Federal government to fund airport safety improvements
Dec. 26, 2010 at 6:26 a.m.
Improvements planned for the Victoria Region Airport at no cost to the county are expected to make flying safer for pilots and help air traffic controllers.
"We're very fortunate," said S.F. "Trey" Ruschhaupt, chairman of the airport commission. "It just gives us a lot bigger safety margin and it's a real boost for the airport."
Jason Milewski, whose company manages the airport, said the improvements involve the Federal Aviation Administration installing a 60- to 80-foot tower with an antenna. It would be next to the terminal building.
"What it does is offer benefits to general aviation aircraft that have the proper equipment," he said. "The aircraft can communicate with each other and relay their positions to each other."
That means pilots with the proper equipment can look at their screens and see other traffic around them, Milewski said. They will not have to have expensive radar systems aboard their planes that commercial airlines have, he said.
"The side benefit is our air traffic controllers in the tower will have a feed so they can see Houston Center's radar display," he said. "So, they can see everything that Houston Center sees around Victoria, which means that it will increase the level of safety by allowing them to see the positions of aircraft."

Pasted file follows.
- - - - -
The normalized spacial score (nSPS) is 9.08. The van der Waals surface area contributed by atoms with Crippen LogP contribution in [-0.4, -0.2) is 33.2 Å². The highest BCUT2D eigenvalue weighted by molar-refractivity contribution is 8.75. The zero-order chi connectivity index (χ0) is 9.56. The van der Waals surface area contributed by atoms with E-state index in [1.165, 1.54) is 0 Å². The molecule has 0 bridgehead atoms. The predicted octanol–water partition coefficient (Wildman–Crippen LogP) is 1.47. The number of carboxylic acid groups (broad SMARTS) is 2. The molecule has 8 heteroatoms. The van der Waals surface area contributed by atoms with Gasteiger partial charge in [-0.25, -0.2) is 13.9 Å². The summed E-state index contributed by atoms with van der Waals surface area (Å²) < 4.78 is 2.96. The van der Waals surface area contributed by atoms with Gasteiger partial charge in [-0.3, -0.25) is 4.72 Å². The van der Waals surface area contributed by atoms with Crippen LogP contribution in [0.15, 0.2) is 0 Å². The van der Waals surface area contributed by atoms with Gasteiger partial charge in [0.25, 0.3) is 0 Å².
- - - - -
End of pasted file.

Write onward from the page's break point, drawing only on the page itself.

Houston Center's controllers hand off and receive air traffic when it flies into or out of air space for Victoria and other airports.
The controllers will be able take advantage of the upgrade immediately. But Milewski said not all general aviation pilots will be able to receive signals showing the location and altitude of other aircraft.
Most aircraft are not equipped with the necessary equipment and may not be for years, he said.
"However, as planes upgrade their instruments, these options will be available," he said. "Eventually they may or may not be mandatory at some point in time."
Hollis Millard, a pilot from Nursery, said he looks forward to the improvements.
Right now, Victoria's controllers have no radar and are limited to locating only aircraft within the tower's visual range.
That ability can vary with weather conditions. It also depends on the pilot's knowledge of the geography of Victoria and experience, Millard said.
Some pilots have reported being five miles north of the field, when they are five miles south of the field, making it difficult for controllers and other pilots to locate them.
"That is a problem, especially with a lot of the younger pilots," Millard said. "They don't really know how to give a bearing and a distance to the airport from where they're at."